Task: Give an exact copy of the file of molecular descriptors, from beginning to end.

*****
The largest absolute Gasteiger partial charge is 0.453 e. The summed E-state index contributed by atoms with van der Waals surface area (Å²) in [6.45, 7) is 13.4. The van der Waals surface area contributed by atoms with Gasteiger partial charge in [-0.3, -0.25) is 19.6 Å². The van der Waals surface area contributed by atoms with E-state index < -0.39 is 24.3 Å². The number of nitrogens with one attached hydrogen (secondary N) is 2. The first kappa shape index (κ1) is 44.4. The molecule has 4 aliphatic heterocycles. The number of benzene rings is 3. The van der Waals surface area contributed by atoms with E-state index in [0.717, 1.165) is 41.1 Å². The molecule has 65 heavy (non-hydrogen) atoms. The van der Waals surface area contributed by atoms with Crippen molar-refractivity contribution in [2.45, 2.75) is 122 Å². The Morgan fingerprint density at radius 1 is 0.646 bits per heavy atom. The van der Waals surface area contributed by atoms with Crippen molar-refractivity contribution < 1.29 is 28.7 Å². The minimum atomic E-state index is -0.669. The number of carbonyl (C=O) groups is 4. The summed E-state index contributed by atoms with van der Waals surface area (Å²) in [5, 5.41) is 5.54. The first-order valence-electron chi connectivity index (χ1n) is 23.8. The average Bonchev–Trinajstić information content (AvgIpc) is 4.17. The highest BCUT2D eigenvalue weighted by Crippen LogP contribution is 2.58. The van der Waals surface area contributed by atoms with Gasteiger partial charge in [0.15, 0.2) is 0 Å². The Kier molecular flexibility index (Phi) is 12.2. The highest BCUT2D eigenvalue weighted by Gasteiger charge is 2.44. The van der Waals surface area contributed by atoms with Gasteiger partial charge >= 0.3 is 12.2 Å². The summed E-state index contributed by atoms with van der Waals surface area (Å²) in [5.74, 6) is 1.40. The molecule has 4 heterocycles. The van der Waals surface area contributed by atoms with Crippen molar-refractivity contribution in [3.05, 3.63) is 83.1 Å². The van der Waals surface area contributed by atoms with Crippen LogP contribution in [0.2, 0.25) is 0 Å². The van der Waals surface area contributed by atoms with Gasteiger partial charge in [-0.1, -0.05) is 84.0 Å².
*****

The largest absolute Gasteiger partial charge is 0.453 e. The summed E-state index contributed by atoms with van der Waals surface area (Å²) in [6.45, 7) is 13.4. The van der Waals surface area contributed by atoms with Gasteiger partial charge in [-0.3, -0.25) is 19.6 Å². The van der Waals surface area contributed by atoms with E-state index < -0.39 is 24.3 Å². The number of nitrogens with one attached hydrogen (secondary N) is 2. The first kappa shape index (κ1) is 44.4. The molecule has 4 aliphatic heterocycles. The number of benzene rings is 3. The van der Waals surface area contributed by atoms with E-state index in [0.717, 1.165) is 41.1 Å². The molecule has 65 heavy (non-hydrogen) atoms. The van der Waals surface area contributed by atoms with Crippen molar-refractivity contribution in [2.45, 2.75) is 122 Å². The Morgan fingerprint density at radius 1 is 0.646 bits per heavy atom. The van der Waals surface area contributed by atoms with Crippen molar-refractivity contribution < 1.29 is 28.7 Å². The minimum atomic E-state index is -0.669. The number of carbonyl (C=O) groups is 4. The summed E-state index contributed by atoms with van der Waals surface area (Å²) in [5, 5.41) is 5.54. The first-order valence-electron chi connectivity index (χ1n) is 23.8. The average Bonchev–Trinajstić information content (AvgIpc) is 4.17. The highest BCUT2D eigenvalue weighted by Crippen LogP contribution is 2.58. The van der Waals surface area contributed by atoms with Gasteiger partial charge in [0.15, 0.2) is 0 Å². The Kier molecular flexibility index (Phi) is 12.2. The highest BCUT2D eigenvalue weighted by Gasteiger charge is 2.44. The van der Waals surface area contributed by atoms with Gasteiger partial charge >= 0.3 is 12.2 Å². The summed E-state index contributed by atoms with van der Waals surface area (Å²) in [5.74, 6) is 1.40. The molecule has 4 heterocycles. The van der Waals surface area contributed by atoms with Crippen molar-refractivity contribution in [3.05, 3.63) is 83.1 Å². The van der Waals surface area contributed by atoms with Crippen LogP contribution in [0.2, 0.25) is 0 Å². The van der Waals surface area contributed by atoms with Gasteiger partial charge in [-0.1, -0.05) is 84.0 Å².